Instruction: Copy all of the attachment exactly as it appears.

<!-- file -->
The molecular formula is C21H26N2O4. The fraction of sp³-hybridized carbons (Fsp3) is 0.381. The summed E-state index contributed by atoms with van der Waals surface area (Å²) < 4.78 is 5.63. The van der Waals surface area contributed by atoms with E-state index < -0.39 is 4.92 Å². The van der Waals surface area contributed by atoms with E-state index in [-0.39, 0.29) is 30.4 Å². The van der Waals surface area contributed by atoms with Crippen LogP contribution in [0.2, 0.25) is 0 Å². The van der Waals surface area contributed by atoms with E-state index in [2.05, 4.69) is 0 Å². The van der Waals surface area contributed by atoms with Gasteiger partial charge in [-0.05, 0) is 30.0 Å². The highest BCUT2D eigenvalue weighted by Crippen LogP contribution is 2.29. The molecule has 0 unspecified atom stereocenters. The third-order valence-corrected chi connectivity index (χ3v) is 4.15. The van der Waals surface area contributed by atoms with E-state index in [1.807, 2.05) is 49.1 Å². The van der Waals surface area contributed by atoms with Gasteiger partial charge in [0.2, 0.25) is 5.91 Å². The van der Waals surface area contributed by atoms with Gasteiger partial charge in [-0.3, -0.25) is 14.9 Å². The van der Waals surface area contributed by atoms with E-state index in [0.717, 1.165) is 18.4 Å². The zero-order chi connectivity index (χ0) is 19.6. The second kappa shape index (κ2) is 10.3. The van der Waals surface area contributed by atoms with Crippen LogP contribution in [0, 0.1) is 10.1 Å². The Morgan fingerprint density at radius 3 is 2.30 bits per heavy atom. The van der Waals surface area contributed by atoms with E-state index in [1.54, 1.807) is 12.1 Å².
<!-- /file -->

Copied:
The molecular formula is C21H26N2O4. The fraction of sp³-hybridized carbons (Fsp3) is 0.381. The summed E-state index contributed by atoms with van der Waals surface area (Å²) < 4.78 is 5.63. The van der Waals surface area contributed by atoms with E-state index < -0.39 is 4.92 Å². The van der Waals surface area contributed by atoms with E-state index in [-0.39, 0.29) is 30.4 Å². The van der Waals surface area contributed by atoms with Crippen LogP contribution in [0.2, 0.25) is 0 Å². The van der Waals surface area contributed by atoms with E-state index in [2.05, 4.69) is 0 Å². The van der Waals surface area contributed by atoms with Gasteiger partial charge in [-0.05, 0) is 30.0 Å². The highest BCUT2D eigenvalue weighted by Crippen LogP contribution is 2.29. The molecule has 0 unspecified atom stereocenters. The third-order valence-corrected chi connectivity index (χ3v) is 4.15. The van der Waals surface area contributed by atoms with E-state index in [1.807, 2.05) is 49.1 Å². The van der Waals surface area contributed by atoms with Gasteiger partial charge in [0.2, 0.25) is 5.91 Å². The van der Waals surface area contributed by atoms with Gasteiger partial charge in [-0.3, -0.25) is 14.9 Å². The van der Waals surface area contributed by atoms with E-state index in [0.717, 1.165) is 18.4 Å². The zero-order chi connectivity index (χ0) is 19.6. The second kappa shape index (κ2) is 10.3. The van der Waals surface area contributed by atoms with Crippen LogP contribution in [0, 0.1) is 10.1 Å². The Morgan fingerprint density at radius 3 is 2.30 bits per heavy atom. The van der Waals surface area contributed by atoms with E-state index in [1.54, 1.807) is 12.1 Å².